Cloudflare (NYSE:NET) has been one of the year’s biggest winners. The edge computing provider has enjoyed a huge run-up amid a burst of demand for the company’s products. NET stock is up around 90% year-to-date.
However, the enthusiasm has dimmed considerably over the past month. NET stock had rallied from $60 to $220 over the past year, but has now slid back under the $150 level.
This isn’t due to any particularly bad news for Cloudflare. In fact, the company’s last earnings report was generally upbeat, with the company topping both revenues and earnings estimates. Guidance was also quite strong. In addition to that, Cloudflare recently announced that it will be buying Zaraz, which is a firm that helps speed up computing without sacrificing user privacy.
So if Cloudflare is continuing to grow and putting up good earnings, why is NET stock dropping now? Simply put, it’s not the company that’s the problem, but rather, the valuation. Cloudflare went up too much, too quickly, and is now seeing the other side of the peak.
Fastly: We’ve Seen This Movie Before
Cloudflare’s meteoric rise is not without precedent. Go back in time just 12 months ago, and Cloudflare wasn’t the hottest edge computing stock out there. Rather, that honor went to Fastly (NYSE:FSLY).
Fastly completed its initial public offering (IPO) in early 2019 and shares traded listlessly around $25 for the next year. Once the pandemic started, however, demand for bandwidth went through the roof. As Fastly charges based on usage, its revenues suddenly went stratospheric as everyone started using the net for video conferencing, telemedicine, remote education and the like.
Momentum traders, however, got carried away, pushing Fastly stock up to $125 at one point. Fastly’s business prospects had improved but they hadn’t come close to quintupling. Once the pandemic tailwind faded, Fastly’s stock price crashed. Shares are down by more than two-thirds from their recent peak. With the company remaining unprofitable and its growth trajectory slowed dramatically in the economic reopening, Fastly has a slow road back to recovery.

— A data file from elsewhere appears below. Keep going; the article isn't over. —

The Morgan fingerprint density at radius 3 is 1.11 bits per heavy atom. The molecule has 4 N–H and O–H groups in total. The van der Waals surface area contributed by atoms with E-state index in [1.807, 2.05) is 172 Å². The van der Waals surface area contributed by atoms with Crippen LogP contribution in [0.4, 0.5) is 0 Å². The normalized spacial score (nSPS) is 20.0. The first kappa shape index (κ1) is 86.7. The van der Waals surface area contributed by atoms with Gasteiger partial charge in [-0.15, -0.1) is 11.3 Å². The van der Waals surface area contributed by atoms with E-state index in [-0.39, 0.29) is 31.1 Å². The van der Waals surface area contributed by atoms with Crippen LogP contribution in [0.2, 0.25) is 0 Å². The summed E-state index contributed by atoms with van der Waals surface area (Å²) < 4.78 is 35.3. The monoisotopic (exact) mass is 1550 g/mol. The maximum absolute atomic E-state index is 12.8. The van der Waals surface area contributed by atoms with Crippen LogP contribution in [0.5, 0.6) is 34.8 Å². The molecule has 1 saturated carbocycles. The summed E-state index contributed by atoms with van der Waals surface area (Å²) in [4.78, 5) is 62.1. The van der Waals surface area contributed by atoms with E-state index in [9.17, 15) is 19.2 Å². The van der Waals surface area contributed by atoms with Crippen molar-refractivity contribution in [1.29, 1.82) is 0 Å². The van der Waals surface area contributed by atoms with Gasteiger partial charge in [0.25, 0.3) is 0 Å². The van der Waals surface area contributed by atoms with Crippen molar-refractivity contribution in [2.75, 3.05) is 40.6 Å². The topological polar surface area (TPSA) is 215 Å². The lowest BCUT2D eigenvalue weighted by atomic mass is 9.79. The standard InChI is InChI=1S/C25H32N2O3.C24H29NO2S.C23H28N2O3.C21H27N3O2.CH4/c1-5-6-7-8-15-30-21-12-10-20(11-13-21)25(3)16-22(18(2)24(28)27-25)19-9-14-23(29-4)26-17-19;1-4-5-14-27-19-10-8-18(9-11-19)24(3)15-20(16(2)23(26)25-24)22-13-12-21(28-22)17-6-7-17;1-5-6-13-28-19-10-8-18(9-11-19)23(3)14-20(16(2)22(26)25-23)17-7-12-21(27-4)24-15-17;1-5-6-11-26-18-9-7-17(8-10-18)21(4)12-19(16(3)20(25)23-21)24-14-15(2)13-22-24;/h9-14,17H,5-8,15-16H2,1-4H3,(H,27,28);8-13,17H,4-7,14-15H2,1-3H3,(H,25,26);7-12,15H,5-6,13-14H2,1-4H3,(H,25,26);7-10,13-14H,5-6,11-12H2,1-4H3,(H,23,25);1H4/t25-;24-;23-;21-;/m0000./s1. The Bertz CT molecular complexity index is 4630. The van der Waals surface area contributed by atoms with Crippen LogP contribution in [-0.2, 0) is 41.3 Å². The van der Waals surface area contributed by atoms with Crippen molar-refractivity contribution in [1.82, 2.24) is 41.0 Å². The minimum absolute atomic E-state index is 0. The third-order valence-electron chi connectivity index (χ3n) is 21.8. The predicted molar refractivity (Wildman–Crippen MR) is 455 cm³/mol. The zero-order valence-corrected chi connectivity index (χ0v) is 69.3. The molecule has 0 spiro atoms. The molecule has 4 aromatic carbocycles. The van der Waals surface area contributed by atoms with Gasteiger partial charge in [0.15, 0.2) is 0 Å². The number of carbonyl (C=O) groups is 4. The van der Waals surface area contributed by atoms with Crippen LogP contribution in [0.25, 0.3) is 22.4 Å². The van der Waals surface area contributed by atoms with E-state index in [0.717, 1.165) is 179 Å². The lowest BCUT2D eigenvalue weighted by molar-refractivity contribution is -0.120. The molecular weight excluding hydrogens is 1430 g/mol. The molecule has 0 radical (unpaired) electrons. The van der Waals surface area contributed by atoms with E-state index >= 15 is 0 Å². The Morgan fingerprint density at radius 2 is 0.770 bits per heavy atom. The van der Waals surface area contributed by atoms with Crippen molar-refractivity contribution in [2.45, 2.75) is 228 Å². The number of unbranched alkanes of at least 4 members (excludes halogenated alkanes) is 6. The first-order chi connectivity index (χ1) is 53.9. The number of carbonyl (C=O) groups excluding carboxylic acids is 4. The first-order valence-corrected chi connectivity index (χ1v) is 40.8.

Net Stock Will Follow The Same Trajectory
Fastly was trading around 12 times revenues following its IPO. In the summer and fall of 2020, the stock suddenly went from 12 times revenues to 50. It held in the 30 range until early 2021 when its revenue growth fell short of traders’ eager expectations. FSLY stock is back down to 12 times revenues once again. It’s as though the pandemic surge never happened.
Cloudflare, by contrast, started trading around 15 times revenues following its own 2019 IPO. The stock gradually advanced to around 30 times revenues early in the pandemic. It shot up to 60 early this year and leveled off around there for awhile. In October, shockingly, NET stock topped 100 times sales. That’s ludicrously excessive.
With the recent pullback, NET stock is back to 73x revenues. Unfortunately, that means the stock still has something like 70% downside ahead. Almost all the leading growth stocks have fallen to less than 20 times revenues in recent months. The market simply isn’t willing to assign pie-in-the-sky valuations to most growth companies anymore, particularly ones that aren’t even profitable yet.
Cloudflare’s decline from 100 times sales to 20 times or less will be a long and painful lesson for traders that ignored valuation. Don’t believe me? Just ask people that owned Fastly stock at 50 times sales last year how that worked out for them.
NET Stock Verdict
There’s an old adage that a good company isn’t necessarily a good investment. Price is a crucial component of investment success. And the historical record shows that buying stocks at 75 times revenues usually doesn’t turn out well.
Even in the unlikely event that a company is in fact the next Amazon (NASDAQ:AMZN), you generally aren’t going to do well buying at such an inflated price/sales ratio. Don’t forget that AMZN stock itself dropped 90% in the wake of the dot-com bubble crash. Put aside your opinions of Cloudflare’s business fundamentals for the moment. With NET’s stock price this high, the odds are greatly stacked against investors here. Give this one another look in 2022 once shares reach a more sensible level.
On the date of publication, Ian Bezek did not have (either directly or indirectly) any positions in the securities mentioned in this article. The opinions expressed in this article are those of the writer, subject to the InvestorPlace.com Publishing Guidelines.
Ian Bezek has written more than 1,000 articles for InvestorPlace.com and Seeking Alpha. He also worked as a Junior Analyst for Kerrisdale Capital, a sizable New York City-based hedge fund. You can reach him on Twitter at @irbezek.